Volume 13, Number 18  May 19, 2006

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Working to save Wood bison

Success hinges on finding ways to produce disease-free calves

By Colleen MacPherson

Murray Woodbury with Wood bison at the University’s livestock research facility.

Murray Woodbury with Wood bison at the University’s livestock research facility.

Photos by Colleen MacPherson.

The small herd of Wood bison delivered recently to a special U of S facility south of Saskatoon, will be pivotal in a collaborative effort to save their threatened species. 

Pockets of tuberculosis and brucellosis plague the Wood bison population that typically roams northern Canada and Alaska, explained Murray Woodbury, professor and Specialized Livestock Research Chair at the Western College of Veterinary Medicine (WCVM).  Securing the animals’ survival will require the preservation of disease-free genetic lines, he said, and the WCVM bison will be used to help researchers understand how that process can be done successfully.

“The issue is how to get disease-free bison from a diseased herd,” he said, and techniques like in vitro fertilization, which have already been shown to work with bison sperm and eggs.  “We can create a new little bison in a Petri dish but the gap in knowledge is knowing when to put the fertilized egg into a surrogate mother, and what to do to that surrogate to get a successful outcome.”

Animals in the research herd shed their winter coats.
Animals in the research herd shed their winter coats.

The answers lie in understanding female bison reproductive physiology so, for the first time ever, ultra-sound will be used on the Saskatoon herd to visualize, in real time, the animals’ ovaries.  Those observations, made throughout the reproductive cycle, will be correlated with hormone changes and breeding behaviours, said Woodbury.  The result will give researchers a clear picture of exactly when embryo implants have the best chance to succeed.

Based on the knowledge gleaned from the Saskatoon research herd, eggs and sperm can be harvested from diseased animals, cleaned, and implanted in disease-free Plains bison that will act as surrogate mothers.  The result, said Woodbury, will be healthy genetic representative Wood bison calves.  

Woodbury’s efforts to obtain bison for this reproduction study go back to 2004 when the University negotiated for animals from the Northwest Territories’ Hook Lake Wood Bison Recovery Project.  Unfortunately, those bison tested positive for the diseases that were originally introduced into the wild population by humans, he said.  In the 1930s, Plains bison were mixed with cattle carrying tuberculosis and brucellosis near Wainwright, Alberta.  Wood bison picked up the diseases through exposure to those infected Plains bison.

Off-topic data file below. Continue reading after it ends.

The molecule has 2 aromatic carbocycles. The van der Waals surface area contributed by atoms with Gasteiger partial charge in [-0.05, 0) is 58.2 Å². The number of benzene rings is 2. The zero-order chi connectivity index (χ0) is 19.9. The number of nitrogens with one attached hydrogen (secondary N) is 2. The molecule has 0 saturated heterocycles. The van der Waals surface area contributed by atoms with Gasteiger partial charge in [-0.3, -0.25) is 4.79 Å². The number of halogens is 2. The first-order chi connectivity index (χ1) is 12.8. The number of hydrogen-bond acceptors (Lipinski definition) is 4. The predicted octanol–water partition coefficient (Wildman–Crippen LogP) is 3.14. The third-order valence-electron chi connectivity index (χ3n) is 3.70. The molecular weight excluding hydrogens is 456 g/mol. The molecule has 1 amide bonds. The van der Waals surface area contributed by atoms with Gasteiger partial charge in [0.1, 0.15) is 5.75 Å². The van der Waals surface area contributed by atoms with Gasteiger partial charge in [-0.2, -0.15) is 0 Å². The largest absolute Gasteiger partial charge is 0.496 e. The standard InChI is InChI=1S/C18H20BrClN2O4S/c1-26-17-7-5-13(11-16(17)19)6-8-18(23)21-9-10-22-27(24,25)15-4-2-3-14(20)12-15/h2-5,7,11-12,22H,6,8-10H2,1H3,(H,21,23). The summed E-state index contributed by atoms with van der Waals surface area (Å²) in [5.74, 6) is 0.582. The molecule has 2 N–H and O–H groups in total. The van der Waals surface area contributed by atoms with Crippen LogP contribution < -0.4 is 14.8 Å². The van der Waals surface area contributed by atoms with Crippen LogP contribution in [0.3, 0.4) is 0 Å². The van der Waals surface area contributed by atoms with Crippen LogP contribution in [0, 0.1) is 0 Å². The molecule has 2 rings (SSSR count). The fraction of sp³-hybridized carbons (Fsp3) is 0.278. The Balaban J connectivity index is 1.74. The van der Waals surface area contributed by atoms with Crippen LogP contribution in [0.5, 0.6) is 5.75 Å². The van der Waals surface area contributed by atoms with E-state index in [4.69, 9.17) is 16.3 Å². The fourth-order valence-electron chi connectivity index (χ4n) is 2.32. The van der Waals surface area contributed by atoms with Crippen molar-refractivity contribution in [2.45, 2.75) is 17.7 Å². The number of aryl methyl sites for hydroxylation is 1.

The result is that today’s Wood bison herds experience death rates from disease that balance the birth rates, said Woodbury, making it almost impossible for the population to recover. 

He pointed out that tuberculosis and brucellosis have been eradicated in the Plains bison that populate western Canada and as far south as Texas and Mexico.  The 25 Wood bison at the WCVM’s wildlife research facility are also disease-free.  They come from Parks Canada’s Elk Island National Park east of Edmonton and, like all Parks Canada bison, “have been tested six ways to Sunday.  There’s a very rigorous strategy for disease surveillance in these animals to ensure the rest of Canada and its cattle herd is free of these diseases.”

The animals are the federal government’s contribution to the Wood Bison Reproductive Group that will carry out the research, a collaborative entity involving the park service, the WCVM, a scientist at the University of Calgary, a Calgary Zoo veterinarian and officials of the NWT government.  It is important, said Woodbury, “to use the expertise that’s available across western Canada.”

The bison reproduction study is set out over roughly five years, he explained.  Step one has already begun, which is “to see if we can actually handle these animals on a daily basis without killing them, or us.”  The 22 females and three males are almost two years old “and they’re a bit wild so we have to get them accustomed to human presence.  The first time they see a human, they run to the other side of the pen.  By the 10th time, it’s ‘Oh, it’s you’.”

Once the animals are acclimated, the ultra-sound studies can begin.  Eventually, the researchers will explore ways of manipulating the bison reproductive cycle as is done in cattle to increase the success of timed inseminations and embryo implants.

Woodbury is optimistic that with a better understanding of bison reproduction, the time will come when young, healthy Wood bison will carry their genetic lines back into the North.      

“The biggest barrier to repopulating the northern wilderness with Wood bison is the presence of tuberculosis and brucellosis,” and the Wood Bison Reproductive Group may well be the species’ best chance for long-term survival.


For more information, contact communications.office@usask.ca


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